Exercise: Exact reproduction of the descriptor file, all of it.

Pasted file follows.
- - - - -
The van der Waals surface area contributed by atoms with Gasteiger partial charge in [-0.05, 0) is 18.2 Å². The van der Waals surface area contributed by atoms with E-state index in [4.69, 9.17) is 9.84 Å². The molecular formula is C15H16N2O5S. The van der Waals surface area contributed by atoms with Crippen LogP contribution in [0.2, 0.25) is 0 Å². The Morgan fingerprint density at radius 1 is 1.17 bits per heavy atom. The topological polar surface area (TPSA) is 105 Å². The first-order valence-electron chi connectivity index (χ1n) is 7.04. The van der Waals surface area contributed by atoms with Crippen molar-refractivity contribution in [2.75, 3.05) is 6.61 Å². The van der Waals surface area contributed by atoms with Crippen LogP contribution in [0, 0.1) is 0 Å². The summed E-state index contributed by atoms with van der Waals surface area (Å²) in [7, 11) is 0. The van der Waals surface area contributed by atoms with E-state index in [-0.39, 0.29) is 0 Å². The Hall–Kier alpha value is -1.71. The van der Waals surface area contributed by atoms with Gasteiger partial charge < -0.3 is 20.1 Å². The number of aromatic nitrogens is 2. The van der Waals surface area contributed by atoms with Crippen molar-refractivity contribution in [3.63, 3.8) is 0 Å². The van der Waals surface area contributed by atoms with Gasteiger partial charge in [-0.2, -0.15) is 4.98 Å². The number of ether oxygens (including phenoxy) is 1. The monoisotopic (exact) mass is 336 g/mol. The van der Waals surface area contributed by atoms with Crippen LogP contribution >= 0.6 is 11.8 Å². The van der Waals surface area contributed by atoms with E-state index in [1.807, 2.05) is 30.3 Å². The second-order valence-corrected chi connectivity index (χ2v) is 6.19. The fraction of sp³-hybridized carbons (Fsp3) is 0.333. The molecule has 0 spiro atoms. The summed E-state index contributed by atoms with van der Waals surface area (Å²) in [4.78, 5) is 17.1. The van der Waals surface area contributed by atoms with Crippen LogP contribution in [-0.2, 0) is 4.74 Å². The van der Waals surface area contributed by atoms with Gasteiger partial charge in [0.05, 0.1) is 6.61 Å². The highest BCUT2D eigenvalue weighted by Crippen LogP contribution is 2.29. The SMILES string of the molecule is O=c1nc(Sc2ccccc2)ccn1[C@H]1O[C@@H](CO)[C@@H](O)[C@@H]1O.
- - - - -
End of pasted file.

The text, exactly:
The van der Waals surface area contributed by atoms with Gasteiger partial charge in [-0.05, 0) is 18.2 Å². The van der Waals surface area contributed by atoms with E-state index in [4.69, 9.17) is 9.84 Å². The molecular formula is C15H16N2O5S. The van der Waals surface area contributed by atoms with Crippen LogP contribution in [0.2, 0.25) is 0 Å². The Morgan fingerprint density at radius 1 is 1.17 bits per heavy atom. The topological polar surface area (TPSA) is 105 Å². The first-order valence-electron chi connectivity index (χ1n) is 7.04. The van der Waals surface area contributed by atoms with Crippen molar-refractivity contribution in [2.75, 3.05) is 6.61 Å². The van der Waals surface area contributed by atoms with Crippen LogP contribution in [0, 0.1) is 0 Å². The summed E-state index contributed by atoms with van der Waals surface area (Å²) in [7, 11) is 0. The van der Waals surface area contributed by atoms with E-state index in [-0.39, 0.29) is 0 Å². The Hall–Kier alpha value is -1.71. The van der Waals surface area contributed by atoms with Gasteiger partial charge < -0.3 is 20.1 Å². The number of aromatic nitrogens is 2. The van der Waals surface area contributed by atoms with Crippen molar-refractivity contribution in [3.63, 3.8) is 0 Å². The van der Waals surface area contributed by atoms with Gasteiger partial charge in [-0.2, -0.15) is 4.98 Å². The number of ether oxygens (including phenoxy) is 1. The monoisotopic (exact) mass is 336 g/mol. The van der Waals surface area contributed by atoms with Crippen LogP contribution >= 0.6 is 11.8 Å². The van der Waals surface area contributed by atoms with E-state index in [1.807, 2.05) is 30.3 Å². The second-order valence-corrected chi connectivity index (χ2v) is 6.19. The fraction of sp³-hybridized carbons (Fsp3) is 0.333. The molecule has 0 spiro atoms. The summed E-state index contributed by atoms with van der Waals surface area (Å²) in [4.78, 5) is 17.1. The van der Waals surface area contributed by atoms with Crippen LogP contribution in [-0.2, 0) is 4.74 Å². The van der Waals surface area contributed by atoms with Gasteiger partial charge in [0.05, 0.1) is 6.61 Å². The highest BCUT2D eigenvalue weighted by Crippen LogP contribution is 2.29. The SMILES string of the molecule is O=c1nc(Sc2ccccc2)ccn1[C@H]1O[C@@H](CO)[C@@H](O)[C@@H]1O.